Beyoncé Becomes First Black Woman To Top Billboard’s Country Songs Chart With Texas Hold ‘Em

(THE GUARDIAN) – Beyoncé has become the first Black woman to top Billboard’s Hot Country Songs chart, after her track Texas Hold ‘Em debuted at No 1.

In a genre whose relationship to Black artists has often proved controversial, the track marked one of several historical achievements when weekly chart rankings refreshed on Tuesday.

Texas Hold ‘Em – released simultaneously with the single 16 Carriages in a surprise album announcement during the Super Bowl – is Beyoncé’s first time topping the country charts.

It has also made her the second solo female artist – with no accompanying featured artists – to debut at No 1, after Taylor Swift achieved the feat in 2021 with her re-recordings of Love Story and All Too Well.

Beyoncé is also the first woman to top both the Hot Country Songs and Hot R&B/Hip-Hip Songs charts since the lists began in 1958. Justin Bieber, Billy Ray Cyrus, Ray Charles and Morgan Wallen are the only other artists who have led both charts.

The Hot Country Songs chart is a “multi-metric” chart which combines US sales, streams, and radio airplay, much like Billboard’s primary Hot 100 chart.

Tuesday’s charts reflected the seven days leading up to 15 February – which means Texas Hold ‘Em, released 11 February, achieved its slots after just four days of tracking.

In that time, it was streamed 19.2m times and downloaded 39,000 times in the US, according to entertainment data company Luminate. It debuted at No. 2 on the Hot 100 chart, whereas the superstar’s other new track 16 Carriages debuted at No. 38 on the Hot 100 and No. 9 on Hot Country Songs.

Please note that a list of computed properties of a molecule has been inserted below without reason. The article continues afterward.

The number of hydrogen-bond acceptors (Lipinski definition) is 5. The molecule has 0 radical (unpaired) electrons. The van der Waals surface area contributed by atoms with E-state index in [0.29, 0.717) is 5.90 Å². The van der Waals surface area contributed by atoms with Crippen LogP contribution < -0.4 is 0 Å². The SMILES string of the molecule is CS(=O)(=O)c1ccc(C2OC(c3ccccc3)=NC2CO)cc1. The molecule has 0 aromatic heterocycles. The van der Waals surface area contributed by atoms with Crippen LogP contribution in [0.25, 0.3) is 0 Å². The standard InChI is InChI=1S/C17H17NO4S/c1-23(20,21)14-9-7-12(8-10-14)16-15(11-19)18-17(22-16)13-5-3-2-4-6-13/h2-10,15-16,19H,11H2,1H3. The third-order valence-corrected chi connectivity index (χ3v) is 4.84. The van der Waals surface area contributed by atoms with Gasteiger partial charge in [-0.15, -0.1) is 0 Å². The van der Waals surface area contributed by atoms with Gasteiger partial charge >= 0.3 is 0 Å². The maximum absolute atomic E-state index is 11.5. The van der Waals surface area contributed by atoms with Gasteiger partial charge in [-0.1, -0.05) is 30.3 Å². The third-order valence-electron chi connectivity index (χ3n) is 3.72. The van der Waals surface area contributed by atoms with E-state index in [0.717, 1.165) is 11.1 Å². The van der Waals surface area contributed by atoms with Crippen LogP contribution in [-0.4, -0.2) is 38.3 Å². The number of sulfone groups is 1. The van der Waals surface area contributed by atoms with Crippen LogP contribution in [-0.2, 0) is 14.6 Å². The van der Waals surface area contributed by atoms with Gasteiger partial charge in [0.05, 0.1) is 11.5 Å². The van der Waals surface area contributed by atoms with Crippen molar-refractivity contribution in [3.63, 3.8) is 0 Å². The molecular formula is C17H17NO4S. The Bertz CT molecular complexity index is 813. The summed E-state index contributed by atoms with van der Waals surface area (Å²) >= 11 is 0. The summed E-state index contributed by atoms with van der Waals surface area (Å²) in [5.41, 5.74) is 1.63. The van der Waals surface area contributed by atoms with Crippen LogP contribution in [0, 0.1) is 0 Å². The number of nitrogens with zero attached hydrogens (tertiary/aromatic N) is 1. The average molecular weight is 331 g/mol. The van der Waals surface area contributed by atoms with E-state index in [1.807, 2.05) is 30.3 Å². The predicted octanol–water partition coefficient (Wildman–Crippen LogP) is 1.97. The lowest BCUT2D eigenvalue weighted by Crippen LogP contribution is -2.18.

Both singles will appear on Beyoncé’s second instalment of her Renaissance trilogy, set for release on 29 March.

The country chart achievements come after an online firestorm last week around Texas Hold ‘Em’s categorisation as a country track.

A country radio station in Oklahoma initially declined to play a request for Beyoncé’s new single, though they later changed their tune after a viral campaign on X, formerly known as Twitter.

The station said that they hadn’t yet been served the file for the track from Beyoncé’s label when they received the request. Texas Hold ‘Em is now officially being promoted to country radio, according to Billboard.

The song has become Beyoncé’s first appearance on Billboard’s Country Airplay chart, where it debuted at No. 54. Unlike Hot Country Songs, Country Airplay measures only radio play.

Country music’s relationship to Black artists has often sparked debate. In a high-profile example from 2019, rapper Lil Nas X’s viral country-trap fusion Old Town Road was removed from Billboard’s Hot Country Songs after it topped the chart.

Chart compilers claimed it wasn’t country enough – despite its banjo instrumentation and lyrical content about horse riding.

“While Old Town Road incorporates references to country and cowboy imagery, it does not embrace enough elements of today’s country music to chart in its current version,” Billboard wrote at the time.

In 2016, Beyoncé’s heavily country-inspired track Daddy Lessons was rejected by the Recording Academy’s country music committee, making it ineligible for country Grammys.

She later played the song at the Country Music Association awards with the Dixie Chicks in a surprise performance that sparked a fresh round of discourse around country music’s politics and ambiguous classifications.